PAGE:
Category Archives: The Justice System

Addressing Human Trafficking in North Carolina’s Schools Through Preventative Training

27582913190_033f837728_zGiven the nature of modern human trafficking of school-age individuals, educators and school employees are uniquely “positioned to recognize changes in behavior and appearance that may indicate human trafficking involvement”. In North Carolina, school officials are mandated to report potential cases of sexual abuse and exploitation, and to instruct students on human trafficking. However, despite this requirement, the State of North Carolina does not mandate the training of school officials on how to prevent, identify, report, or address potential human trafficking of school-age children.

The trafficking of children is a harsh reality in North Carolina and throughout the U.S. An estimated 100,000 children are traded for sex in the U.S. each year. Furthermore, the U.S. Department of Justice estimates that over 250,000 children ages 10-17 are exploited through commercial sex in the U.S. annually. For girls, the average entry age is between 12-14, and for boys, the entry age is 11-13. Continue reading

Our Winter 2015 Print Journal is Here!

Our new print edition is out! After months of hard work, the Sanford Journal of Public Policy is proud to announce that our Winter 2015 print journal is ready to go, and we couldn’t be more proud of it.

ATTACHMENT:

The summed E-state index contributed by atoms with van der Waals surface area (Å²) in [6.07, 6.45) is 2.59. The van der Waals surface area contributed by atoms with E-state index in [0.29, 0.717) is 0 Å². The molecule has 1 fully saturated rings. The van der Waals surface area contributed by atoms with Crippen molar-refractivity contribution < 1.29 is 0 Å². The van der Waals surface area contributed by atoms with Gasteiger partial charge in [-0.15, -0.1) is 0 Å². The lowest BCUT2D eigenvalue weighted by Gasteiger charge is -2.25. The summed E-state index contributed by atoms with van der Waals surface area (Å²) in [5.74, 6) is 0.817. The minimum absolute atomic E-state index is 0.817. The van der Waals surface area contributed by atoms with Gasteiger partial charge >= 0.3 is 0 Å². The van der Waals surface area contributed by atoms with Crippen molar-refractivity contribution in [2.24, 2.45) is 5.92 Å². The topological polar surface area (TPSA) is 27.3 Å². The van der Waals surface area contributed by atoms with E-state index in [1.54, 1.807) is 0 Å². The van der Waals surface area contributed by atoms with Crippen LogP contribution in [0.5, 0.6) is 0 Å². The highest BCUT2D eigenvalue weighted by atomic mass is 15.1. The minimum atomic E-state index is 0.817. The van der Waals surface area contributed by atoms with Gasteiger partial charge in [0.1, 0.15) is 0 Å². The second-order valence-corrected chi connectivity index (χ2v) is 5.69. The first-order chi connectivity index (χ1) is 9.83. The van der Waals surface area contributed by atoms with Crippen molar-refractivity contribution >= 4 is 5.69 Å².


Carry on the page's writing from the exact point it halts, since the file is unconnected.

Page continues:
Sanford Journal Spring 2015 Print Journal

 

 

 

 

 

 

 

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Shooting for More Regulations in Gun Control

By: Rachel Leven

Last fall I fell into a heated discussion with a classmate from Benin. He did not understand what he perceived as America’s obsession with gun ownership and gun laws. Well, perhaps he’ll be glad to know as he returns to campus that he is also returning to a country where the rate of civilian gun possession is over 60 times higher than Benin’s.

At the time, I loosely argued that lax gun laws were an infringement on my right not to own a gun. Now, another incident at a movie theatre demonstrates my point. Scott A. Smith, brought a loaded 9 mm semiautomatic handgun, two loaded magazine clips and three knives to a showing of “The Dark Knight Rises.” Smith argued in court that the weapons were for protection of himself and others. How many other people brought their own guns to theatres and weren’t caught? Suddenly going to the theatre means the possibility of crossfire. If five people might walk into a theatre carrying a gun, well that basically means I won’t feel safe until I go out and get a gun myself. When someone in the theatre starts talking and conflict escalates, maybe a vest and a helmet would be even better than having my own gun.

Dramatics aside, it is very difficult to find sound non-partisan research about gun control. Especially, anything related to the second amendment and the relation between tyranny and gun ownership (that’s a hint for any Political Science PhD candidates out there). What research is available can be contradictory. The conservative CATO institute recently released a report on the importance of civilian gun ownership in stopping crime. Yet other research shows criminals are rarely shot during their crime, but rather are shot as victims during a separate incident. Further, the majority of self-defense claims go hand in hand with escalating conflict, my nightmare scenario described above.